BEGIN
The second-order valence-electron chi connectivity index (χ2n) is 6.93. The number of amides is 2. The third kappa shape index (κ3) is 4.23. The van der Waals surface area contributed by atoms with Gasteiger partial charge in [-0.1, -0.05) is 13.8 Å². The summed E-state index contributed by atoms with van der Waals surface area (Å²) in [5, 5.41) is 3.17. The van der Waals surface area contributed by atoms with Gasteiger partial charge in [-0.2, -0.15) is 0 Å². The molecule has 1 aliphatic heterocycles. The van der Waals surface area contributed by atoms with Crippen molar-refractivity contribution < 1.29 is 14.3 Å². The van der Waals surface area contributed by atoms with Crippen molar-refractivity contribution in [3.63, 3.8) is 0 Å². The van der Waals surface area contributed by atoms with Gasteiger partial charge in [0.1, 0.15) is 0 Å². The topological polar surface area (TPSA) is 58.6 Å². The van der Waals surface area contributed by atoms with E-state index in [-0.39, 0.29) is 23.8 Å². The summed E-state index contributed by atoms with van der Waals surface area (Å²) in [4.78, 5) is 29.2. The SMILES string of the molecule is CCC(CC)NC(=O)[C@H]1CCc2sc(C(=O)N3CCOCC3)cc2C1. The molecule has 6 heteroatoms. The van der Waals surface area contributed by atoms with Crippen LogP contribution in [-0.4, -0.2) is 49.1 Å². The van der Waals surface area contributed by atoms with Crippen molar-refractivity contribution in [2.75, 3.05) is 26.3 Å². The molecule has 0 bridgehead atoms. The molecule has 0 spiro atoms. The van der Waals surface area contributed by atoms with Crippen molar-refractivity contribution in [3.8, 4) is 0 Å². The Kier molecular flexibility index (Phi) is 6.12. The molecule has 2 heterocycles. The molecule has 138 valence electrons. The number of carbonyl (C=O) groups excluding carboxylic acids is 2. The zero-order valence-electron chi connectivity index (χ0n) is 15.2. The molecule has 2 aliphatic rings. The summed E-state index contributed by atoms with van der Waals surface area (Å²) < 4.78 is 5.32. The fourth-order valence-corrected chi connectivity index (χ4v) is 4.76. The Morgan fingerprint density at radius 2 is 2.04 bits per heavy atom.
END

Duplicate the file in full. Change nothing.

The second-order valence-electron chi connectivity index (χ2n) is 6.93. The number of amides is 2. The third kappa shape index (κ3) is 4.23. The van der Waals surface area contributed by atoms with Gasteiger partial charge in [-0.1, -0.05) is 13.8 Å². The summed E-state index contributed by atoms with van der Waals surface area (Å²) in [5, 5.41) is 3.17. The van der Waals surface area contributed by atoms with Gasteiger partial charge in [-0.2, -0.15) is 0 Å². The molecule has 1 aliphatic heterocycles. The van der Waals surface area contributed by atoms with Crippen molar-refractivity contribution < 1.29 is 14.3 Å². The van der Waals surface area contributed by atoms with Crippen molar-refractivity contribution in [3.63, 3.8) is 0 Å². The van der Waals surface area contributed by atoms with Gasteiger partial charge in [0.1, 0.15) is 0 Å². The topological polar surface area (TPSA) is 58.6 Å². The van der Waals surface area contributed by atoms with E-state index in [-0.39, 0.29) is 23.8 Å². The summed E-state index contributed by atoms with van der Waals surface area (Å²) in [4.78, 5) is 29.2. The SMILES string of the molecule is CCC(CC)NC(=O)[C@H]1CCc2sc(C(=O)N3CCOCC3)cc2C1. The molecule has 6 heteroatoms. The van der Waals surface area contributed by atoms with Crippen LogP contribution in [-0.4, -0.2) is 49.1 Å². The van der Waals surface area contributed by atoms with Crippen molar-refractivity contribution in [2.75, 3.05) is 26.3 Å². The molecule has 0 bridgehead atoms. The molecule has 0 spiro atoms. The van der Waals surface area contributed by atoms with Crippen molar-refractivity contribution in [3.8, 4) is 0 Å². The Kier molecular flexibility index (Phi) is 6.12. The molecule has 2 heterocycles. The molecule has 138 valence electrons. The number of carbonyl (C=O) groups excluding carboxylic acids is 2. The zero-order valence-electron chi connectivity index (χ0n) is 15.2. The molecule has 2 aliphatic rings. The summed E-state index contributed by atoms with van der Waals surface area (Å²) < 4.78 is 5.32. The fourth-order valence-corrected chi connectivity index (χ4v) is 4.76. The Morgan fingerprint density at radius 2 is 2.04 bits per heavy atom.